2. The Gamecocks are in the running to make the SEC Championship Game, but they may have a better chance of playing in the Sugar Bowl if they win out but don't win the East. Let's assume that Carolina loses to Alabama in Atlanta if we make it. Would you rather see Carolina go to Atlanta, lose, and play in another Capital One or Outback Bowl, or win out, miss Atlanta, and get the at-large bid to the Sugar Bowl? Why?
Connor: I stopped reading this question after the second clause. I would rather lose 5,000-0 in the SEC Championship Game and play in the BBVA Compass Bowl than not win the East and get an invite to the Sugar Bowl. Winning the SEC East should be our primary objective until such point that we expect to win it every single season.
I acknowledge that this point of view may be irrational and could possibly be disproven by a well-researched, scientific study extolling the economic and public relations benefits of an appearance in a BCS bowl.
I. don't. care.
Part of coming of age as a South Carolina fan in the late 90s and early 2000s means having an unhealthy fixation on asserting oneself as superior to the likes of Florida, Georgia, and Tennessee after decades of heart-breaking losses and blowouts and people just completely forgetting to mention (or intentionally excluding) South Carolina in preseason previews as a team that could make it to Atlanta.
I know the premise of this question involves the Gamecocks losing in the SECCG, but chance of winning the conference championship, however unlikely, is worth whatever cost is associated with not going to a BCS game. Forever emblazoned in my memory is how LSU made it to Atlanta with a 5-3 conference record in 2001, found a way to beat Tennessee, and has been regarded as a national football power ever since.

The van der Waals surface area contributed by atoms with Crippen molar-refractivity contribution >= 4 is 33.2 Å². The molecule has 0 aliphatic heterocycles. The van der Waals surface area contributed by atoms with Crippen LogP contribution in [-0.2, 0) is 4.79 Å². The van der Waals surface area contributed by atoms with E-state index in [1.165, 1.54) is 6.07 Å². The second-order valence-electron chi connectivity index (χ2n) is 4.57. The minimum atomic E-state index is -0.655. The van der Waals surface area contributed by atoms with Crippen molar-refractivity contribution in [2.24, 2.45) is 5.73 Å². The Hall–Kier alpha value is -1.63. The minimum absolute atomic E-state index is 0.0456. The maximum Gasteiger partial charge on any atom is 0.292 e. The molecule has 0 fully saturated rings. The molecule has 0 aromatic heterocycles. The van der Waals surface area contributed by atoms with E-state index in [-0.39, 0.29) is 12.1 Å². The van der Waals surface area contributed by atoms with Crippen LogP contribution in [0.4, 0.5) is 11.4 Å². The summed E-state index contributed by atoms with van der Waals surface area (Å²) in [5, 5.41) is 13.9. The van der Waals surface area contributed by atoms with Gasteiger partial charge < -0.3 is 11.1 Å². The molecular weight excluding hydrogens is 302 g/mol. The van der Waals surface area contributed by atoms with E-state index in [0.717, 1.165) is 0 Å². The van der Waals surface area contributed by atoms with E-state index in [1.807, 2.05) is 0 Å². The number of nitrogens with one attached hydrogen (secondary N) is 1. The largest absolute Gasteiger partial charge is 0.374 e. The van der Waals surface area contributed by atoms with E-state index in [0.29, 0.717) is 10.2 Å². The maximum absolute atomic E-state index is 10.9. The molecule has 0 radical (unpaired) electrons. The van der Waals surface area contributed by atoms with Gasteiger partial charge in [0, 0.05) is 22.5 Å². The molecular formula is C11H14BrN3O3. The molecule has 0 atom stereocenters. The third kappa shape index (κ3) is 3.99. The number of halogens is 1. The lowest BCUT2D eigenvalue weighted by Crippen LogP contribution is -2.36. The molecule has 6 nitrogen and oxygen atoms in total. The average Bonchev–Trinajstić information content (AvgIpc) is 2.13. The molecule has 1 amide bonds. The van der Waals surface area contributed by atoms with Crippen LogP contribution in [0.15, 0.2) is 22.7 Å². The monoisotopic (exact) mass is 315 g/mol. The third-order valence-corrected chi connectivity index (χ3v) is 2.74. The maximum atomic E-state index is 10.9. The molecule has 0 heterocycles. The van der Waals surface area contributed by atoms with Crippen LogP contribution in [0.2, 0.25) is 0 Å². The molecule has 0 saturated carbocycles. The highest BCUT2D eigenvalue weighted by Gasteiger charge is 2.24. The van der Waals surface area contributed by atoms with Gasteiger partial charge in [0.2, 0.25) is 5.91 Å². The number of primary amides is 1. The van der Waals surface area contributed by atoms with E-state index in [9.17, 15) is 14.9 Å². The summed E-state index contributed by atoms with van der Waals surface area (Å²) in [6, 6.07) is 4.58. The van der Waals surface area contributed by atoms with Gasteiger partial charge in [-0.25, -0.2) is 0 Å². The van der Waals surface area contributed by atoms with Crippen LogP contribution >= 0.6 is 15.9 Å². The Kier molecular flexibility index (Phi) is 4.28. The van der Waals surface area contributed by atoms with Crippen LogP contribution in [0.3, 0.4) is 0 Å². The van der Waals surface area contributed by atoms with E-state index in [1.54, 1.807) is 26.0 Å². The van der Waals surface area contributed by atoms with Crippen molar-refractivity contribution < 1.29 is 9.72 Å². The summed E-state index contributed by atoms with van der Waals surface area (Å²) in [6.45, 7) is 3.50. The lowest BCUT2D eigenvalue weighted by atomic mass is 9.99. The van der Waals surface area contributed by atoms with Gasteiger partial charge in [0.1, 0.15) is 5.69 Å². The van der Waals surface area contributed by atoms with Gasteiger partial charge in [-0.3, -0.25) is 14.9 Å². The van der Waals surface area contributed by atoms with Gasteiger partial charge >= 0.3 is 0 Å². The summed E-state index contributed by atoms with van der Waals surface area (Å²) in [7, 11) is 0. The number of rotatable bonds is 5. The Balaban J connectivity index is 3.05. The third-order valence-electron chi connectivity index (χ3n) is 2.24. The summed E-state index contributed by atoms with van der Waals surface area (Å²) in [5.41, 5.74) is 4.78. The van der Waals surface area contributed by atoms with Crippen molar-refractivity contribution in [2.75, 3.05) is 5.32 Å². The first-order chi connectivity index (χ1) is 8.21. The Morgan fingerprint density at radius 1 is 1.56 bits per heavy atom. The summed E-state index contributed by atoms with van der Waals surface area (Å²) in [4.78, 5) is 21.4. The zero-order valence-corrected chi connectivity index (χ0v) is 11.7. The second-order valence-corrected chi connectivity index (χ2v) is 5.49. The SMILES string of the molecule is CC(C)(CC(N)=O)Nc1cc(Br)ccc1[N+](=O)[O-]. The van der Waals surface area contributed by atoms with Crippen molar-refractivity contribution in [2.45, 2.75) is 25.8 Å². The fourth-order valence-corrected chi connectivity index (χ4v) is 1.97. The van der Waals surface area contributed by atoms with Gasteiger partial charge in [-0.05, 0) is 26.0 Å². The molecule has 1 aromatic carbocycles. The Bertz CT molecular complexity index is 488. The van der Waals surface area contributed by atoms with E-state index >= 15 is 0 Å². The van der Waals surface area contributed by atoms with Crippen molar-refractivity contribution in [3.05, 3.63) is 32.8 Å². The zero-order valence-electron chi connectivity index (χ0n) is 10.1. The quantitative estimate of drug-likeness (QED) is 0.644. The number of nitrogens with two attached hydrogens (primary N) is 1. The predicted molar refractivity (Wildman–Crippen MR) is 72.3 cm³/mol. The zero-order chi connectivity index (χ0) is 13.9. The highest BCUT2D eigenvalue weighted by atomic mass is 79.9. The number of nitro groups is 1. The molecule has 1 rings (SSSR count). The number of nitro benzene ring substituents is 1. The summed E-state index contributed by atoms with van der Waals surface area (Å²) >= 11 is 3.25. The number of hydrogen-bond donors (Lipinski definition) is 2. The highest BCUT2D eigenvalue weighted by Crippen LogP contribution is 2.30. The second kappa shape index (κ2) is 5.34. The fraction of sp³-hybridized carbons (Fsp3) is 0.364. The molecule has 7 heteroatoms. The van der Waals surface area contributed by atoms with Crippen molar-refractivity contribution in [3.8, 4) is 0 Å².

Jorge: I'm going Sugar Bowl. In this, the last year of the BCS system, it'd be nice to lay claim to at least a single appearance in one of the major bowls. Granted, a Championship Game win (no matter how unlikely) would usher us into a BCS bowl, but the criteria here included a loss to Alabama. It'd look a lot better to sneak into a BCS game than it would to serve as Alabama's regular season victory lap.
Chicken Hoops: You play for championships, and winning the East is a championship. Despite that, the SEC Championship Game is simply a bigger deal - last year, over 20 million people tuned in. Less than half that number watch the Sugar Bowl, because while it's of course an interesting game, there's nothing at stake. Being on the same field as Alabama, playing for a championship, gives us credibility in a way that a BCS game might not, especially if the Sugar has to take Northern Illinois.
Gamecock Man: I would take the SECCG. Winning championships is the ultimate goal, and even if we lose in the SECCG, we can claim an Eastern Division title if we make it to Atlanta. For a program with so few championships over its history, another Eastern Division title would mean the world. It gives our coaches more ammo in recruiting wars against the traditional Big Three than an at-large bid in the Sugar Bowl ever would. The fact that we've never played in a BCS bowl makes the Sugar enticing, but frankly, some of the BCS bowls in past years have been lackluster in comparison to the bowls we've been playing in. I think everyone knows by this point that getting an at-large bid to a BCS bowl doesn't necessarily mean a team is better than a team playing in the Capital One bowl. Would Georgia have preferred to have been in Florida's spot last year? That's a rhetorical question, of course.
3. Other than Jadeveon Clowney, which underclassman do you feel is most likely to declare for the NFL Draft? (Question was posed before revelation that Kelcy Quarles has already decided to go pro.)
Connor: Largely because of the attention Clowney receives from opposing offenses, Kelcy Quarles has been able to 7 sacks and 11 TFL, which are pretty insane numbers for an interior defensive lineman. Keep in mind: Quarles could have entered the NFL draft last season because, despite being a true sophomore at the time, he was three years removed from high school after spending a year at Fork Union.